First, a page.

Friday, February 1, 2013

Digital Natives - no not really #edcMOOC

In  my continuing quest to keep up with change, I have signed up for the  Coursera E-Learning and Digital Courses MOOC, #edcMOOC,  with over 40,000 other students.  This class is even larger than a freshman entry-level seminar at Berkeley!

This week we started out with readings and films providing a historical perspective on digital progress as creating either utopias or dystopias.  One reading that really caught my attention, as an educator, was Mark Prensky's now fairly dated article, "Digital Natives, Digital Immigrants."

Mark Prensky would argue that in a district such as ours, with many “well-seasoned” teachers, it is likely that we are doing our students a disservice and should dramatically change their teaching methods because with the ensuing age-difference between teachers and students and the fact that our teachers were born pre-internet, probably our teachers and students don’t speak the same "language."  Our students have grown up with digital technologies.  They have never known a world without the internet, and they intuitively use cell phones and iPads, practically from birth.  Our students speak tech, they are Digital Natives.  Our teachers, on the other hand, remember the Dewey decimal system.  They learn about smart phones and iPads as they make the decisions to buy them.   They have to learn the new language of technology.  They are Digital Immigrants.  The languages these two groups, who meet in the classroom, speak are different.  In Mr. Prensky's words, “today’s students think and process information fundamentally differently from their predecessors.”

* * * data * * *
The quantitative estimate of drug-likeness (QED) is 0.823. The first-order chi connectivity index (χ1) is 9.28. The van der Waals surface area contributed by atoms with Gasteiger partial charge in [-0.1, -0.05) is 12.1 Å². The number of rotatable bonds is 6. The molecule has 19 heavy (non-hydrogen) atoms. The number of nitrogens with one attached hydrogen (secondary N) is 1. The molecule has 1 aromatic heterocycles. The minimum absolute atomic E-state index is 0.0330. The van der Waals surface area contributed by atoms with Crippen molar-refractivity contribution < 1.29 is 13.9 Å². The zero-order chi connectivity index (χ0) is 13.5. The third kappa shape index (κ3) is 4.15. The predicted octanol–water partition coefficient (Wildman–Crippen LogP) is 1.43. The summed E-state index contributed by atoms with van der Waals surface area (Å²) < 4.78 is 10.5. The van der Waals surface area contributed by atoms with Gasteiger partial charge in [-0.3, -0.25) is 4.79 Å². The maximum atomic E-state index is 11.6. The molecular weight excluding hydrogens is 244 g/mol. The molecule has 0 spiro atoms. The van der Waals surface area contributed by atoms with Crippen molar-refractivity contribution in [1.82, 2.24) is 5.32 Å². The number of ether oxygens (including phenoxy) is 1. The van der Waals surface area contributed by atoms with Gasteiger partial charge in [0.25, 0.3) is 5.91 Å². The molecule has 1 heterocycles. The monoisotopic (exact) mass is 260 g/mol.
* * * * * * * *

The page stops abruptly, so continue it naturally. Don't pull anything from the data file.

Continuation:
As a teacher who usually jumps on the bandwagon of those arguing for more technology in the classroom, I find myself in the odd position of disagreeing with Mr. Prensky about much of his article.  While I agree that today’s students have been exposed to more technology than ever before and that they spend more hours on their phones, pods, tablets, computers and gaming devices than ever before, I disagree that this is sufficient to make them Digitally Literate.  I also disagree that our teachers are ill-prepared to teach them.  We are well-prepared as teachers and can learn about today's ever-changing technologies hand-in-hand with our students.